Fearless fighter for true justice

2011-12-23 10:57

Fikile Bam studied at the University of Cape Town (UCT) in the 1950s, where he was influenced by African intellectual and author AC Jordan.

Bam and his fellow student and friend, Archie Mafeje, hailed from Tsolo in the Eastern Cape – and so
did Jordan.

A lecturer at the University of Cape Town, Jordan was a leading light in the Cape African Teachers’ Association, the All-African Convention and the Non-European Unity Movement.

The All-African Convention and the Unity Movement distinguished themselves from the ANC by their insistence on “non-collaboration with the oppressor”.

At the abortive unity talks between the All-African Convention and the ANC in Bloemfontein in 1948, one of the All-African Convention‘s leaders, Mda Mda, asked: “Are we here to perpetuate the NRC (Native Representative Council) and the Bhunga...

The Ballingers and the rest of them must have no place in our midst.”

The NRC and Bhunga were apartheid creations, and Margaret Ballinger was the representative of blacks in Parliament.

Bam’s Unity Movement background is crucial to understanding his militancy – a militancy I first experienced as a young boy listening to his fiery speech at Steve Biko’s funeral in 1977.

According to Francis Wilson, Bam’s fellow student at UCT in the 1950’s, “Fiks had no business being anywhere near that funeral. He was banned. But he did it anyway.”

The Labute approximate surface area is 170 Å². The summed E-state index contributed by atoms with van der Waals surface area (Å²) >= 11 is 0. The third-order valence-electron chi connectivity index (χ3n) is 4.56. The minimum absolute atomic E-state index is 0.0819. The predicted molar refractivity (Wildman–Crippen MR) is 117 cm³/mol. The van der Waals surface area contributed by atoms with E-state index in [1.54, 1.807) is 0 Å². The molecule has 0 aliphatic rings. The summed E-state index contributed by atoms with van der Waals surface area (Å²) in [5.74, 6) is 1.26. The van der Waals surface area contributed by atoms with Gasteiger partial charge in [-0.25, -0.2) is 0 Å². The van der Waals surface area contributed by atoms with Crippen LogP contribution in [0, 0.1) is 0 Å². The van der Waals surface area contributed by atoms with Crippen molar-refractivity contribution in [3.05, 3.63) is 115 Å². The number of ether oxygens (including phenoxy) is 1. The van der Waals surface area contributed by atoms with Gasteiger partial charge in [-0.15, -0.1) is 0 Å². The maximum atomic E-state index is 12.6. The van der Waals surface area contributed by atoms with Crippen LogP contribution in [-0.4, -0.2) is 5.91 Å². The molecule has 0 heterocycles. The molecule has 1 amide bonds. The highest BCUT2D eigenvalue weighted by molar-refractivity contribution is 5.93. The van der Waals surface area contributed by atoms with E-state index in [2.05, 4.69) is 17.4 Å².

Bam had been one of the founding members of the Yu Chin Chan Club, the Unity Movement’s equivalent of the ANC’s Umkhonto weSizwe or the PAC’s Poqo.

Although Yu Chin Chan had not started any military campaign, Bam and his close comrade, Neville Alexander, were imprisoned for their membership and spent 11 years on Robben Island (1964-1975).

Upon his release, he was served with a banning order. However, he asked Wilson to arrange a meeting with Steve Biko, who had been banished to the township of Ginsberg in King William’s Town – his home town.

This request involved the small matter of how to spirit away one banned person from the Transkei to meet another banned person in King William’s Town.

At the meeting, Biko asked Bam to lead black community programmes in the Transkei. He also asked Bam if he would arrange for a meeting with Neville Alexander, who was under house arrest in Cape Town.

I asked Bam about his request to meet with Biko. His response spoke of a tradition of always seeking out unity. If anything, his life should serve as a reminder of the rich variety of characters in our struggle heritage.

It is at Biko’s funeral that Bam issued the equally risky threat to retaliate against the apartheid government: “But we are not helpless.” He could have been sent back to jail for that statement.

But then again, that was the manner of the man – principled and fearless in the face of injustice.

» Mangcu is an associate professor of Sociology at UCT

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